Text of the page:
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Case Reports

Indian Pediatrics 1999;36:393-398 

Idiopathic Primary Pulmonary Hemosiderosis

S.J. Rego
S.D. Subba Rao
Neela Pandit
Karuna Ramesh Kumar*

From the Departments of Pediatrics and *Pathology, St. John's Medical College, Bangalore 560 034, India
Reprint requests: Dr. S.D. Subba Rao, Associate Professor, Department of Pediatrics, St. John's Medical College Hospital, Bangalore 560 034, India.

Manuscript Received: February 2, 1998; Initial review completed: April 17, 1998; Revision Accepted: September 18, 1998

The term 'Pulmonary Hemosiderosis' is used to describe a number of rare conditions characterized by an abnormal accumulation of hemosiderin in the lungs. Pulmonary hemosiderosis may occur as a primary phenomenon, most commonly in children or secondary to cardiac, systemic vascular' or hemorrhagic diseases(1). The secondary form is seen more frequently in adults, There are four types of primary pulmonary hemosiderosis, an idiopathic form, a form associated with cow's milk hypersensitivity (Heiner Syn- drome)(2), a form occurring in association with myocarditis and a form associated with progressive glomerulonephritis (Goodpasture's Syndrome). We report 2 cases of Idiopathic Primary Pulmonary Hemosiderosis, a rare entity in children. Our 12 year search of the Indian literature revealed an isolated case report(3).


Case 1: A 1-year-9-month-old female child presented to us with recurrent episodes of fever, cough and hurried respiration since the age of 8 months and the latest episode commence 10 days prior to admission. On 3 occasions at the ages of 10, 13 and 21 months, the child was found to have significant anemia that required blood transfusion. On the last occasion the child tested positive for malaria and was treated with antimalarials. The child was fed exclusively with breast milk till the age of 4 months and then weaning was started with formula milk. There was no history of chronic rhinitis, ear discharge, hematemesis or contact with tuberculosis.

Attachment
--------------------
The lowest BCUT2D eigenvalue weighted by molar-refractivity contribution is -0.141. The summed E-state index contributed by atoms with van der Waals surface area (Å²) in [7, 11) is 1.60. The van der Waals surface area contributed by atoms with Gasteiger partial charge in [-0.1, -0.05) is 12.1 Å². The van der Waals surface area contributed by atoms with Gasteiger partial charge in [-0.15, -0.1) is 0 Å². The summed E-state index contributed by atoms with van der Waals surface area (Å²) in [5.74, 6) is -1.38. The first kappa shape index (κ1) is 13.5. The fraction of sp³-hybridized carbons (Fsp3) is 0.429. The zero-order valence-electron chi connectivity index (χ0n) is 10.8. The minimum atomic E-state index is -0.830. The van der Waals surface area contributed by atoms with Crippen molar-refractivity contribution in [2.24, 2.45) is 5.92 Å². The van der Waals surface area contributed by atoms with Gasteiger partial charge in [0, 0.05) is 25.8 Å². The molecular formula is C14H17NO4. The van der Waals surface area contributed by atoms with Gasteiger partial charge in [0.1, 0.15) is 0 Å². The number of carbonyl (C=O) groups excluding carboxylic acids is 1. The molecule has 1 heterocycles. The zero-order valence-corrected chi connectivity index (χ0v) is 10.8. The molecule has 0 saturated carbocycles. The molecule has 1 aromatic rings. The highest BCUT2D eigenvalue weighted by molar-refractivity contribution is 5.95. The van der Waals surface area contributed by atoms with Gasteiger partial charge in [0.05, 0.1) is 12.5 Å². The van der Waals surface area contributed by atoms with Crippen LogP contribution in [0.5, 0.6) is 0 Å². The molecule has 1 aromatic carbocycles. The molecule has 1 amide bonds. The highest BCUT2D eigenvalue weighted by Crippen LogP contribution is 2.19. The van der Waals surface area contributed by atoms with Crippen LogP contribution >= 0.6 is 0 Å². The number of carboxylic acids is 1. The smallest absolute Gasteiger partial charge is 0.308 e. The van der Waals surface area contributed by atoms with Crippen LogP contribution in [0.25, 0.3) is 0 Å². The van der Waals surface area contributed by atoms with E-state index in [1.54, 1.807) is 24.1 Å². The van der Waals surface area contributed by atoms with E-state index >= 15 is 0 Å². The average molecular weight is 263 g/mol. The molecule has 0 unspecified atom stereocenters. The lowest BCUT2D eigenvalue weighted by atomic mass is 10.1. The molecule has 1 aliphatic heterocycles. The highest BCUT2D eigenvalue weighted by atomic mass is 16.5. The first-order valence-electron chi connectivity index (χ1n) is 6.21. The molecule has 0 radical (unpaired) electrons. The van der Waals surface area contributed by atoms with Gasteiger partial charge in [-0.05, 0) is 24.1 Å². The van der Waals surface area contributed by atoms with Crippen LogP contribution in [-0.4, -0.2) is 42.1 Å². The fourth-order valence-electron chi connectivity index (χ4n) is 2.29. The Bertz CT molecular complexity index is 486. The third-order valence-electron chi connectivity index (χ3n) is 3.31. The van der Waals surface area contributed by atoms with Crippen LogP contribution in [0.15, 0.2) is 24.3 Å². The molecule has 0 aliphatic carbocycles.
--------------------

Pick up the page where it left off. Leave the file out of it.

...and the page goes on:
On examination the child was in respiratory distress. The respiratory rate was 70/min, pulse 160/min and temperature was normal. There was significant pallor and clubbing was present. Systemic examination revealed evidence of congestive cardiac failure. Our clinical impression was idiopathic pulmonary hemosiderosis.

The laboratory investigations are summa
rized in Table I. The lung biopsy (Fig. 1) con- firmed our diagnosis. The child was managed with supportive measures and steroids: The child's condition improved steadily after starting steroids and she was discharged 2 weeks after initiating steroid therapy. At present 15 months after discharge, the child is on maintenance steroid and she has improved symptomatically. Her cough has subsided, tachypnea has decreased and she has not required further' blood transfusions. However, the chest X-ray (Fig. 2) shows no significant improvement and mild hypoxia on ABG is persistent.